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Five things I learned watching FOX's 'Being: Mike Tyson'

Ethan Miller

I was able to view a few of FOX's 'Being: Tyson' episodes in advance. There's quite a bit to digest and, generally speaking, the show is worth viewing, but these are the most important takeaways I have after watching.

1. The show picks up where the movie leaves off. There is some subject and thematic overlap between the 2008 documentary 'Tyson' and this television series, but the key differentiator is that the movie brought the viewer up to speed on where Tyson had traveled to in his personal journey. This show picks up where the movie left off.

In that sense, the concept is deeply if not entirely derivative. Yet, it hardly matters. A documentary can only briefly take you into a person's life, particularly if much of the film has to spend time going over a man's long history. The FOX show allows for a deeper dive insofar as his present-day life is concerned, anyway. So while we can't credit FOX with originality, that's not much of an indictment. There's complete continuity from movie to television and if they're going to be derivative, they picked the right subject matter to piggyback.

2. Mike Tyson is still a deeply needy person. We're all needy to varying extents. Some of those reasons are legitimate, while others stem from personal shortcomings. Tyson has them both. I can imagine he still has some considerable debt to pay off. He needs to make money. While his intentions seem honest and there's a natural market for it, he is selling his memories and candor. At some point, one wonders how much of that becomes a gimmick or act. But more to the point, Tyson is living a moment where he is something new, something old and everything in between. He is a new, reformed person, but he can't fully escape what he once was. He tells the viewer on the show he just wants to live a simple life and pay his bills, but he also has a deep need to make sure others see him as he is now. He needs you to forgive him. He needs you to tell him it's ok. He needs you to recognize he is who he is and not who he was. He needs the validation and adoration only others can provide.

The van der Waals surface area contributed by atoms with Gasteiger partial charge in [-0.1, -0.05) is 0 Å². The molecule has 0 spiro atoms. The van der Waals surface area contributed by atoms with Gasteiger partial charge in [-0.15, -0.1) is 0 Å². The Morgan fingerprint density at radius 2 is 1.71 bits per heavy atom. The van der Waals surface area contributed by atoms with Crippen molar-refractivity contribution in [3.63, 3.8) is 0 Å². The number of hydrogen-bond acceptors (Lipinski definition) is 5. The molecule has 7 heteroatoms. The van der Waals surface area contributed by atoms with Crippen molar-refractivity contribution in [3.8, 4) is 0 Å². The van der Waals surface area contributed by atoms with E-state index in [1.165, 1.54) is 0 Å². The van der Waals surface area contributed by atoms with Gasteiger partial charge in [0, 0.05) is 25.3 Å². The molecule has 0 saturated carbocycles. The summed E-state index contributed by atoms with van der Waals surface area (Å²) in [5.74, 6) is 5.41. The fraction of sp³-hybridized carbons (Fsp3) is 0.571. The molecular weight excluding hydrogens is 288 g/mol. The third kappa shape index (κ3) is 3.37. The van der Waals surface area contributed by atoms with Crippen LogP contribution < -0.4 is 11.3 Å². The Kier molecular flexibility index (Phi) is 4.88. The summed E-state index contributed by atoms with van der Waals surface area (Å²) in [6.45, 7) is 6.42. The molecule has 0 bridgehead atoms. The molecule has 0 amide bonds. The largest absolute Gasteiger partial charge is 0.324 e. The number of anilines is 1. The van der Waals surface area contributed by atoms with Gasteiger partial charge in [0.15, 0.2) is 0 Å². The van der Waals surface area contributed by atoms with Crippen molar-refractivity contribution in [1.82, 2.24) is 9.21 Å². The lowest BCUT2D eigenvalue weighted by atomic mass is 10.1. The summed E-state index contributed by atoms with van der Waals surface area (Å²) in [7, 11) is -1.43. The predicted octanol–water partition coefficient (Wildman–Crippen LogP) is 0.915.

3. He's also never alone. I suspect Tyson's life isn't as wild now as it once was, but he's hardly engaging in solitude. As the show demonstrates, he never seems to have a moment absent a crowd or others clawing for his attention. In that respect, he can't escape the popularity and stature of who he once was, which is probably why he still grapples with the challenge of demonstrating that's not who he is anymore.

One wonders not only if Tyson will ever experience quiet moments of solitude, but whether he can even survive on such terms. He needs to tell you his story, not just its history but in real time. If he's not in front of crowds on tour in Indianapolis, he's in front of a camera spilling his guts. If he isn't doing autograph signings, he's being stopped in traffic. Tyson says he doesn't blame people for thinking he's still the old person and hanging onto his previous mystique. "It's what I showed them," he says. Perhaps the audience willing to listen is part of the therapeutic process, but it's not clear if Tyson is rehabilitating or just managing the demons. What happens when the audience goes away? Maybe it doesn't matter since they seemingly never will.

4. He is many; he contains multitudes. The show does an excellent job of demonstrating the compartmentalized identity of Tyson. He is a nice old man, but still can conjure the old menacing thug he once was. He's a jokester just looking to be happy, and an utterly fragile soul just the same. He doesn't miss boxing, but states how much he loves it when watching Evander Holyfield's son compete in his first amateur fight. He even cries when discussing his love ("I'm just a warrior, man."). If Tyson is in emotional turmoil, it's not difficult to understand why. It's hard to make sense of a self in stasis, but much less one that is everywhere, not this, sometimes that and occasionally something else altogether.

5. Tyson's candor is what makes any of this possible. The show is well produced and worth watching, but the success of the program is entirely a function of Tyson's willingness to share everything. His personal and professional life is mildly interesting, but what makes the show excel is Tyson re-framing the experiences with his own take. And because his own vision is often in contrast and conflict - he calls himself both a 'beautiful peacock' and ugly racial slur simultaneously before taking the stage at his one-man show - there's a unique view offered to the observer that's extraordinarily difficult to come by. When you consider what a remarkable, undulating life of accomplishment and abject failure he's had, you walk away with a deep appreciation for what his insight and willingness to level with you as a viewer does for the entire experience.

'Being: Mike Tyson' airs every Tuesday on Fox Sports 1 at 10:30 p.m. ET.

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